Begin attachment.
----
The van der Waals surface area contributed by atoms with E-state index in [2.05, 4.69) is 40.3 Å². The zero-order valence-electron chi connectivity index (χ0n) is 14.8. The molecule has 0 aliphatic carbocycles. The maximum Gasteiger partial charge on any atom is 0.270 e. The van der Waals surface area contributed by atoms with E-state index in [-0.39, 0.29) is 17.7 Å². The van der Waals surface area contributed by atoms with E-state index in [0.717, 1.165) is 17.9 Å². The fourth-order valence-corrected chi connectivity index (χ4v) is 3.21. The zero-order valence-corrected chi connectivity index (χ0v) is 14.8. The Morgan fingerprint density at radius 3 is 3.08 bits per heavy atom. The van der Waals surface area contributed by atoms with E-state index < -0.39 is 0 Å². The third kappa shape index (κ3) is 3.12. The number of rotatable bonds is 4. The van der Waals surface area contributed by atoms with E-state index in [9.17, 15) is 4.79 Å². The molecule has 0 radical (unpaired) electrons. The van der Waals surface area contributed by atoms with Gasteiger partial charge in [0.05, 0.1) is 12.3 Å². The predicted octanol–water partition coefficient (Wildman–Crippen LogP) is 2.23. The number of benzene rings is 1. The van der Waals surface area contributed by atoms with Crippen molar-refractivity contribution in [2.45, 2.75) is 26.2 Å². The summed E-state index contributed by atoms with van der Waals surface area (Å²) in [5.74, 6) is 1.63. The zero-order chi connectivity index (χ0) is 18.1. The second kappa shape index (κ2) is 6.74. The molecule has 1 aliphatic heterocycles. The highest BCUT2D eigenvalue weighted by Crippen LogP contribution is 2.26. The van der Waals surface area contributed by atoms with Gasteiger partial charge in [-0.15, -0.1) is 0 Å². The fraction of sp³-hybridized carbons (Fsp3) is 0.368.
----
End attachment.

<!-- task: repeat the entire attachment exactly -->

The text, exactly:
The van der Waals surface area contributed by atoms with E-state index in [2.05, 4.69) is 40.3 Å². The zero-order valence-electron chi connectivity index (χ0n) is 14.8. The molecule has 0 aliphatic carbocycles. The maximum Gasteiger partial charge on any atom is 0.270 e. The van der Waals surface area contributed by atoms with E-state index in [-0.39, 0.29) is 17.7 Å². The van der Waals surface area contributed by atoms with E-state index in [0.717, 1.165) is 17.9 Å². The fourth-order valence-corrected chi connectivity index (χ4v) is 3.21. The zero-order valence-corrected chi connectivity index (χ0v) is 14.8. The Morgan fingerprint density at radius 3 is 3.08 bits per heavy atom. The van der Waals surface area contributed by atoms with E-state index < -0.39 is 0 Å². The third kappa shape index (κ3) is 3.12. The number of rotatable bonds is 4. The van der Waals surface area contributed by atoms with E-state index in [9.17, 15) is 4.79 Å². The molecule has 0 radical (unpaired) electrons. The van der Waals surface area contributed by atoms with Gasteiger partial charge in [0.05, 0.1) is 12.3 Å². The predicted octanol–water partition coefficient (Wildman–Crippen LogP) is 2.23. The number of benzene rings is 1. The van der Waals surface area contributed by atoms with Crippen molar-refractivity contribution in [2.45, 2.75) is 26.2 Å². The summed E-state index contributed by atoms with van der Waals surface area (Å²) in [5.74, 6) is 1.63. The zero-order chi connectivity index (χ0) is 18.1. The second kappa shape index (κ2) is 6.74. The molecule has 1 aliphatic heterocycles. The highest BCUT2D eigenvalue weighted by Crippen LogP contribution is 2.26. The van der Waals surface area contributed by atoms with Gasteiger partial charge in [-0.15, -0.1) is 0 Å². The fraction of sp³-hybridized carbons (Fsp3) is 0.368.